South African educator René Engelbrecht worked with a group of 20 Afrikaans-speaking pupils in grade 5-7 from a school for learners with special needs, to study the impact of the Davis program in a controlled setting. These children had all previously been diagnosed with a reading disorder and had an average to above-average intelligence quotient. These children were randomly assigned to a control group (10) and an experimental group (10).
The participants from both groups were then pre-evaluated by means of four measuring instruments to determine their reading and spelling levels, and parents, as well as educators, were asked to complete psychological questionnaires beforehand so that the participants’ psychological functioning could be ascertained.
The participants of the experimental group were then subjected to an intervention programme based on certain Davis techniques. It comprised of seven weekly sessions of two hours each. The control group received no intervention. After the intervention, the participants of both groups were again evaluated by means of the same four measuring instruments and the parents and educators were asked to complete the psychological questionnaire once again.
Engelbrecht worked with the experimental group using Davis methods as described in the book The Gift of Dyslexia. This included Davis Orientation Counseling, Davis Symbol Mastery, Davis reading exercises, and Coordination Therapy [Koosh Ball exercises].
After the programme was completed, all 20 participants were retested and the parents had to fill out the questionnaire again. The results were analysed by means of the Mann-Whitney U test and the Wilcoxon Signed Rank Test and in three of the four reading and spelling tests, significant positive results (p <. 05) were obtained as compared to the control group. There had also been an improvement as far as the fourth test was concerned. Although this improvement was not scientifically significant it was an improvement compared to the control group. As far as the psychological test is concerned, the participants in the experimental group significantly improved in 12 of the 17 subtests. The control group also improved in one of these subtests and therefore this one could not be taken into account. It, however, left an improvement in 10 subtests.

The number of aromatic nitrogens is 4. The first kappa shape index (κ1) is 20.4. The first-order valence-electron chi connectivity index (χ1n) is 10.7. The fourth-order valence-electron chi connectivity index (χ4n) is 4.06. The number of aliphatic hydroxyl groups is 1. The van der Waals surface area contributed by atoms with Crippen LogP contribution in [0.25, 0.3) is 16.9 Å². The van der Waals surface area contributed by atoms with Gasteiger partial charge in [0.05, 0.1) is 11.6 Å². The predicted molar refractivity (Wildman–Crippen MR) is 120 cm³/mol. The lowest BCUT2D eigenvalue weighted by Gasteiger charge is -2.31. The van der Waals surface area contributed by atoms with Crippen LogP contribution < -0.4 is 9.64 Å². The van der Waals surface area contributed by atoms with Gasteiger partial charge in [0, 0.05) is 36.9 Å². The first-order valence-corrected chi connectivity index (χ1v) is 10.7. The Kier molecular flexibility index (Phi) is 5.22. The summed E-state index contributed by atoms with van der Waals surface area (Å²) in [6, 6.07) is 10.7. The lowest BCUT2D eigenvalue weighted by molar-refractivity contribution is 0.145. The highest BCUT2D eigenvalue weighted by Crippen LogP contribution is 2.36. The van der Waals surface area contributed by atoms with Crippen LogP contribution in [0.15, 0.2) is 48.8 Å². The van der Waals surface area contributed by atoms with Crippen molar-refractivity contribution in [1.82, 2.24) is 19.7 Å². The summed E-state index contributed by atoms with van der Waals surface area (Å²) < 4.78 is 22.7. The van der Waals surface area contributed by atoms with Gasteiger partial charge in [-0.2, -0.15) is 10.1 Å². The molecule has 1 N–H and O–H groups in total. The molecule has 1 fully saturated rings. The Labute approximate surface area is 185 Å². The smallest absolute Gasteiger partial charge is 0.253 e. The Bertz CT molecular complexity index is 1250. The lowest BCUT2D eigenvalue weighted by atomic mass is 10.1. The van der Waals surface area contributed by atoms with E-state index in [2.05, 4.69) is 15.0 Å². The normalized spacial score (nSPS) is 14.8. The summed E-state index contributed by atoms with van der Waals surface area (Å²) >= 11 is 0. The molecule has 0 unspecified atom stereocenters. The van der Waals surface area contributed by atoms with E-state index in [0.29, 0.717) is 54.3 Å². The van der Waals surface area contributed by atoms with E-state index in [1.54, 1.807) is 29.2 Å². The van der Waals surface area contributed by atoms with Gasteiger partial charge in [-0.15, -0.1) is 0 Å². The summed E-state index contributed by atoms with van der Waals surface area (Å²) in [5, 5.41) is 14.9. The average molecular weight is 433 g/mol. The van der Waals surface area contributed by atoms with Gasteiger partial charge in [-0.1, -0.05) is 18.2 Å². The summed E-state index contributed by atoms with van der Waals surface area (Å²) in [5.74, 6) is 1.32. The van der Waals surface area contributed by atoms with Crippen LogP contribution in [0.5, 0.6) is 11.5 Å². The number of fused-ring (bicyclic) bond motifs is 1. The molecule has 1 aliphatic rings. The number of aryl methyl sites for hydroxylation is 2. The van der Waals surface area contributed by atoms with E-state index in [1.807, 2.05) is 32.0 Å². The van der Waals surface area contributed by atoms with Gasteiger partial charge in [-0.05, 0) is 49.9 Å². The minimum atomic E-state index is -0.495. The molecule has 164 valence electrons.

Follow-up tests were performed 12 weeks later and the results showed that the improvement had been maintained even though 70% of the participants had not tried to carry on with the programme on their own. The psychological results were even better than before.
This study shows that over a short term the Davis techniques had a positive effect on the reading and spelling ability of the participants and on their psychological functioning. The effect was furthermore sustained after the intervention.